Any such appreciation now will put off FIIs unless interest rates also harden to give them higher returns, say experts. “In an utter global panic or distress situation, many FIIs tend to follow the herd while selling risky assets in a wave of risk aversion. And if this wave hits the markets at the peak, every $4 billion or so can easily knock off 1,000 points or more from the Sensex,” says Devendra Nevgi, founder and principal partner at Delta Global Partners, a firm which manages the home office for clients in the US.

In the event of a huge FII sell-off, it will be up to the domestic financial institutions (DFIs) to display a much larger firepower to buoy up the markets. DFIs like Life Insurance Corporation (LIC) have committed to invest Rs 60,000 crore ($12 billion), about the same amount they invested into the equity market last year. If domestic demand and corporate earnings continue to appear robust, DFIs may well step in if the FIIs exit, as they did in May this year. But their investment can only arrest a fall. Whether they can contribute to a big upward move in the Sensex looks improbable.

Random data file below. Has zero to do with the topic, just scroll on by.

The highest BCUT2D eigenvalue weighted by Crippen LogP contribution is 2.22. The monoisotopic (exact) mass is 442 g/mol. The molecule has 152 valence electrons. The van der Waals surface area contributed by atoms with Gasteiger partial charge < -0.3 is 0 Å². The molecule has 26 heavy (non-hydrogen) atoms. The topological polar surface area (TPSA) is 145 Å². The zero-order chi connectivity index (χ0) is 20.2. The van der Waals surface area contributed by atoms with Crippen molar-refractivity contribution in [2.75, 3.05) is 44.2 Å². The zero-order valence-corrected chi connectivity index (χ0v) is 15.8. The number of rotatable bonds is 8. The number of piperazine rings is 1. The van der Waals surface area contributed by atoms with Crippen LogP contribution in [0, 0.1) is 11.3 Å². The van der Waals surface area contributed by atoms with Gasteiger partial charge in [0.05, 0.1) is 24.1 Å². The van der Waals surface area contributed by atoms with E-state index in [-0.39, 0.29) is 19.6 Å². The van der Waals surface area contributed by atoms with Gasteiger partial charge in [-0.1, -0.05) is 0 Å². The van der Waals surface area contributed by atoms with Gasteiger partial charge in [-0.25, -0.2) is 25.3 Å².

Yearnings per Share
Last year, after the global recession, Indian companies posted a V-shaped recovery in earnings. For three consecutive quarters ending March 2010, earnings, when compared to a rather dismal 2008-9, seemed very good. Stock prices ran up across industry segments.

Around this time last year, we looked at the market and realised there was a lot of untapped value trapped in stocks of well-run companies. We knew that it was a rare opportunity that wouldn’t last long and hurried to reveal it to the readers. The 20 stocks that we ended up recommending across industry segments haven’t failed us: Our portfolio has risen 54% till date, grossly outperforming the benchmark Nifty index which rose by 15 percent.

Though the global economy has been spooked again, first by Dubai and later by the European contagion, corporate earnings growth will hold the key to valuations going forward. How are they likely to be?